Edward Bork’s research surrounding how livestock grazing affects soil carbon has made him a believer in the beneficial role cattle can potentially play in a changing climate.
“Because their grazing contributes to the concentration of carbon in the soil – a helpful process – livestock can be a tool to help reduce atmospheric carbon and thus mitigate climate change,” says Bork, director of the Rangeland Research Institute, University of Alberta.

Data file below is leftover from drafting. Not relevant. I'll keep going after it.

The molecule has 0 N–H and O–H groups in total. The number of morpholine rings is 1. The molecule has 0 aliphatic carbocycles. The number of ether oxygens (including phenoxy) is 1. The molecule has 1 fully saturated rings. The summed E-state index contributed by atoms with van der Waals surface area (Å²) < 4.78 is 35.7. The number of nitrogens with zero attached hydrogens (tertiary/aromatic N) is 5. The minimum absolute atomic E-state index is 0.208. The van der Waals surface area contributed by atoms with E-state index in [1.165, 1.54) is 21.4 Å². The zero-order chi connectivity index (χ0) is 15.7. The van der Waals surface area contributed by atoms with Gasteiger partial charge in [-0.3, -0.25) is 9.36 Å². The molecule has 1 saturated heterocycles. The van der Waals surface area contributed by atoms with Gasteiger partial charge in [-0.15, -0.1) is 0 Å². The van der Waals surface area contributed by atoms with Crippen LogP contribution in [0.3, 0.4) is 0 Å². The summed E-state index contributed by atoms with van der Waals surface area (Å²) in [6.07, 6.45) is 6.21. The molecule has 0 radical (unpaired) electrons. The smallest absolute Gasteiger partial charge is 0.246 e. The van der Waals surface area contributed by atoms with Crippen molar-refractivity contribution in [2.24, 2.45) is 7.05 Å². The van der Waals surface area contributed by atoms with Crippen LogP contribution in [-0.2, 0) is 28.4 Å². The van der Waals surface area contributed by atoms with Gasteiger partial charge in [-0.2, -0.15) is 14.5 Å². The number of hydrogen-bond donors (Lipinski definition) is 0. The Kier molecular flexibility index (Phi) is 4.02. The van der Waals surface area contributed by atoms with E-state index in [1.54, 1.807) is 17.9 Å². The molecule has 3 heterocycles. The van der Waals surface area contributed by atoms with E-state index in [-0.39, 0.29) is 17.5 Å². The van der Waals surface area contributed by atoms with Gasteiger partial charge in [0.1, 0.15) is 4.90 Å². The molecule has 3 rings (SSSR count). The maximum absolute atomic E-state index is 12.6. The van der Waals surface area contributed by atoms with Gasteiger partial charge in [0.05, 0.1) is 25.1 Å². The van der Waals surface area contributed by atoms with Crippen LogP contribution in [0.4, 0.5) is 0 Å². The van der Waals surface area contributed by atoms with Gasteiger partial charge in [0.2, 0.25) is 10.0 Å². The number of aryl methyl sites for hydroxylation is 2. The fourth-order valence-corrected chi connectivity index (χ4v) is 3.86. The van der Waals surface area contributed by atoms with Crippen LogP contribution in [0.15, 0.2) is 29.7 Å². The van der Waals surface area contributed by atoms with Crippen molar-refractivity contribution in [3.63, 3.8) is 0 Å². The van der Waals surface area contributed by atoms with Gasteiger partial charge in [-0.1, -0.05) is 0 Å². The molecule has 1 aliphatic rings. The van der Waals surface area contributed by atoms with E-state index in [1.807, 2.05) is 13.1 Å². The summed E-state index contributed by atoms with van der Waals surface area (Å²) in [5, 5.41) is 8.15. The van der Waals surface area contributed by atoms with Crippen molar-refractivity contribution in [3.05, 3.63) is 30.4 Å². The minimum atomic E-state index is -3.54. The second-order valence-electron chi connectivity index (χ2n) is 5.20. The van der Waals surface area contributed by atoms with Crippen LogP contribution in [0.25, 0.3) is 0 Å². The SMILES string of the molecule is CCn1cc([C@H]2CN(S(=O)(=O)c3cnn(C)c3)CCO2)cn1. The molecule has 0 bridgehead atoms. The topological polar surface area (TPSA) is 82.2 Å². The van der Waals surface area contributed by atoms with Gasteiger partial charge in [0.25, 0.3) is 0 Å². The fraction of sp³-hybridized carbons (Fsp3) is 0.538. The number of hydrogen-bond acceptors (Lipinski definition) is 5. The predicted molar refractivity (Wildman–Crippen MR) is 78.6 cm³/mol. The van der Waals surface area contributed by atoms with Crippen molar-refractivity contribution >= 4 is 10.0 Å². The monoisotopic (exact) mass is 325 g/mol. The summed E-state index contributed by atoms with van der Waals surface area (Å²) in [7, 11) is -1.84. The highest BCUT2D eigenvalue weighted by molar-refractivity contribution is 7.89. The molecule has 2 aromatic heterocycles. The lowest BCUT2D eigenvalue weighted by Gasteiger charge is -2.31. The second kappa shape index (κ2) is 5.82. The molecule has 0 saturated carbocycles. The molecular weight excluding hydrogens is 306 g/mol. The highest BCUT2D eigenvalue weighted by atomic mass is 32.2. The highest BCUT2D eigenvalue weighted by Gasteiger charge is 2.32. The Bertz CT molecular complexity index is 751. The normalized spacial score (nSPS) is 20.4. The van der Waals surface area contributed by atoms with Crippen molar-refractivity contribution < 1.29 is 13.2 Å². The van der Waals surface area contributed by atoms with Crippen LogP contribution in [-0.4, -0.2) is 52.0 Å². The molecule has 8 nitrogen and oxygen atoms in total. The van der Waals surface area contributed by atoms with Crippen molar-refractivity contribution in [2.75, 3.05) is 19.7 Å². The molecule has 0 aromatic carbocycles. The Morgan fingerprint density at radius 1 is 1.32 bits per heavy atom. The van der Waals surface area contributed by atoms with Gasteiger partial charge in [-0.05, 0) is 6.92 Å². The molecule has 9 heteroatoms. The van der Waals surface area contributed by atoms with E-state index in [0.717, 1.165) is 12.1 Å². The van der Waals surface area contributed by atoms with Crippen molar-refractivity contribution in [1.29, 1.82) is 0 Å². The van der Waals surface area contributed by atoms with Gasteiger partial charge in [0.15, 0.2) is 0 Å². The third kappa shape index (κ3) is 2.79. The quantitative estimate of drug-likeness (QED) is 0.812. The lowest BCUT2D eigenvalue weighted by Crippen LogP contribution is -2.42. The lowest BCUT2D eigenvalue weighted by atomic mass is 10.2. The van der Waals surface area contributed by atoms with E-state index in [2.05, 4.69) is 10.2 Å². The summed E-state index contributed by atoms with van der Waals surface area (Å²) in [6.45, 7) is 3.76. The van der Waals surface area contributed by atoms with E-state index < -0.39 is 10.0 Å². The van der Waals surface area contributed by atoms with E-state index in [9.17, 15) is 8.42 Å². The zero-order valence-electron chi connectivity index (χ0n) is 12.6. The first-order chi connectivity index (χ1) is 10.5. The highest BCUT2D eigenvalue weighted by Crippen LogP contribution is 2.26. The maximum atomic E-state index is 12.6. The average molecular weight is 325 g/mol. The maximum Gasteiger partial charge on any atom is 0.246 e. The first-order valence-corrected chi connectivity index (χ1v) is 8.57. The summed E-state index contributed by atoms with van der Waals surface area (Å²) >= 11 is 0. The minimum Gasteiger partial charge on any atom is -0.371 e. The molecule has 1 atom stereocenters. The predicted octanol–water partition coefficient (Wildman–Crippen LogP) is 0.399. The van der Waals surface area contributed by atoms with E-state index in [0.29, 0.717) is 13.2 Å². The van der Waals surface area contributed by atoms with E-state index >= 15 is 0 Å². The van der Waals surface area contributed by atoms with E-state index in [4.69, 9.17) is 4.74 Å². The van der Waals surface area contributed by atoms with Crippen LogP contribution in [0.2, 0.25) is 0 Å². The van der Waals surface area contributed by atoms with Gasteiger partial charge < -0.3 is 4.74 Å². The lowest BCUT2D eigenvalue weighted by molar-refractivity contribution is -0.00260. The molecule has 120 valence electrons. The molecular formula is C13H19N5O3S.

Cattle critics say otherwise, calling for decreases in numbers or even elimination of ruminants as a means of reducing the greenhouse gases contributing to climate change. They point to the methane cattle emit as a key polluter of the atmosphere. Methane is a potent greenhouse gas that ruminants put out as part of their digestive process.
Bork calls for a balanced view, one that weighs the drawbacks against the benefits.
“Pointing the finger at methane emissions of livestock is a convenient excuse people use,” he says. “It’s a red herring to claim that cattle are destroying the planet and ignores the fact that these grasslands evolved with grazing – and even depend on it to exist.